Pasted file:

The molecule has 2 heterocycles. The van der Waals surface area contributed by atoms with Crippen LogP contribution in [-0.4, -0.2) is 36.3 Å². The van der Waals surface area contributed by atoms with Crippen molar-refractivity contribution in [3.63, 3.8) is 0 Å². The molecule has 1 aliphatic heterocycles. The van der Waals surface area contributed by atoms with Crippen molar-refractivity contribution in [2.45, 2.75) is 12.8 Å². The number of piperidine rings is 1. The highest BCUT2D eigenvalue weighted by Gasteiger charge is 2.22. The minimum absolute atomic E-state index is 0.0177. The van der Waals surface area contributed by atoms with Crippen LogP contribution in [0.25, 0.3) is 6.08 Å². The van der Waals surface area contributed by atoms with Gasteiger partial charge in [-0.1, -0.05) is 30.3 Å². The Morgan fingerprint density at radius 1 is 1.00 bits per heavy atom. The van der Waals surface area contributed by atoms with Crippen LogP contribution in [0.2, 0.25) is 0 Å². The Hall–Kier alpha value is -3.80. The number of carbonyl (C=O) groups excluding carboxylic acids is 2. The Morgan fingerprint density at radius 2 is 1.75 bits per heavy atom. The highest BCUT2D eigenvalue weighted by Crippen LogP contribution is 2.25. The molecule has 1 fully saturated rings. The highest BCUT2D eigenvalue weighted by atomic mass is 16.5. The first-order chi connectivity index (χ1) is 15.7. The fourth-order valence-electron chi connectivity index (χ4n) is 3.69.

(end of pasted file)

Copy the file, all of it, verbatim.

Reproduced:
The molecule has 2 heterocycles. The van der Waals surface area contributed by atoms with Crippen LogP contribution in [-0.4, -0.2) is 36.3 Å². The van der Waals surface area contributed by atoms with Crippen molar-refractivity contribution in [3.63, 3.8) is 0 Å². The molecule has 1 aliphatic heterocycles. The van der Waals surface area contributed by atoms with Crippen molar-refractivity contribution in [2.45, 2.75) is 12.8 Å². The number of piperidine rings is 1. The highest BCUT2D eigenvalue weighted by Gasteiger charge is 2.22. The minimum absolute atomic E-state index is 0.0177. The van der Waals surface area contributed by atoms with Crippen LogP contribution in [0.25, 0.3) is 6.08 Å². The van der Waals surface area contributed by atoms with Gasteiger partial charge in [-0.1, -0.05) is 30.3 Å². The Morgan fingerprint density at radius 1 is 1.00 bits per heavy atom. The van der Waals surface area contributed by atoms with Crippen LogP contribution in [0.2, 0.25) is 0 Å². The Hall–Kier alpha value is -3.80. The number of carbonyl (C=O) groups excluding carboxylic acids is 2. The Morgan fingerprint density at radius 2 is 1.75 bits per heavy atom. The highest BCUT2D eigenvalue weighted by Crippen LogP contribution is 2.25. The molecule has 1 fully saturated rings. The highest BCUT2D eigenvalue weighted by atomic mass is 16.5. The first-order chi connectivity index (χ1) is 15.7. The fourth-order valence-electron chi connectivity index (χ4n) is 3.69.